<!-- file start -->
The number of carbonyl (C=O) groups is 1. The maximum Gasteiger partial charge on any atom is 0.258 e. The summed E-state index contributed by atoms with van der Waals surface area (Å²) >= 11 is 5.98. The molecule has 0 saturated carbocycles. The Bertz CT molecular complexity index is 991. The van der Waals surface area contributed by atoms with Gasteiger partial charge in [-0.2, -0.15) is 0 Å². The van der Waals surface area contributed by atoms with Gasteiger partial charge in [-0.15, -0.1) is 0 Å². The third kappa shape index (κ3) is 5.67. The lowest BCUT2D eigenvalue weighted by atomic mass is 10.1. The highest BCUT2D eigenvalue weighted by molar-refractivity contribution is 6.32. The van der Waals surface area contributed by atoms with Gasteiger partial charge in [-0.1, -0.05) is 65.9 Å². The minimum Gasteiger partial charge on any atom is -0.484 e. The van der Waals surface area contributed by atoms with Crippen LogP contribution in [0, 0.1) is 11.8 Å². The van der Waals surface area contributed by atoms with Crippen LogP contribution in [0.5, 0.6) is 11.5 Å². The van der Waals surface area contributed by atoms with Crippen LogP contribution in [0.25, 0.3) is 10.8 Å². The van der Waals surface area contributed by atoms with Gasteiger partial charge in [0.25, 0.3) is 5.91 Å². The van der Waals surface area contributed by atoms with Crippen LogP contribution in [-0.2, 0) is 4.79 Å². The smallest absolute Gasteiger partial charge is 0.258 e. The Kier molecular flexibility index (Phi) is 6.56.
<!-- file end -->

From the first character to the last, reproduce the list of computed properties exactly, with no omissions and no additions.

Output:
The number of carbonyl (C=O) groups is 1. The maximum Gasteiger partial charge on any atom is 0.258 e. The summed E-state index contributed by atoms with van der Waals surface area (Å²) >= 11 is 5.98. The molecule has 0 saturated carbocycles. The Bertz CT molecular complexity index is 991. The van der Waals surface area contributed by atoms with Gasteiger partial charge in [-0.2, -0.15) is 0 Å². The van der Waals surface area contributed by atoms with Gasteiger partial charge in [-0.15, -0.1) is 0 Å². The third kappa shape index (κ3) is 5.67. The lowest BCUT2D eigenvalue weighted by atomic mass is 10.1. The highest BCUT2D eigenvalue weighted by molar-refractivity contribution is 6.32. The van der Waals surface area contributed by atoms with Gasteiger partial charge in [-0.1, -0.05) is 65.9 Å². The minimum Gasteiger partial charge on any atom is -0.484 e. The van der Waals surface area contributed by atoms with Crippen LogP contribution in [0, 0.1) is 11.8 Å². The van der Waals surface area contributed by atoms with Crippen LogP contribution in [0.5, 0.6) is 11.5 Å². The van der Waals surface area contributed by atoms with Crippen LogP contribution in [0.25, 0.3) is 10.8 Å². The van der Waals surface area contributed by atoms with Gasteiger partial charge in [0.25, 0.3) is 5.91 Å². The van der Waals surface area contributed by atoms with Crippen LogP contribution in [-0.2, 0) is 4.79 Å². The smallest absolute Gasteiger partial charge is 0.258 e. The Kier molecular flexibility index (Phi) is 6.56.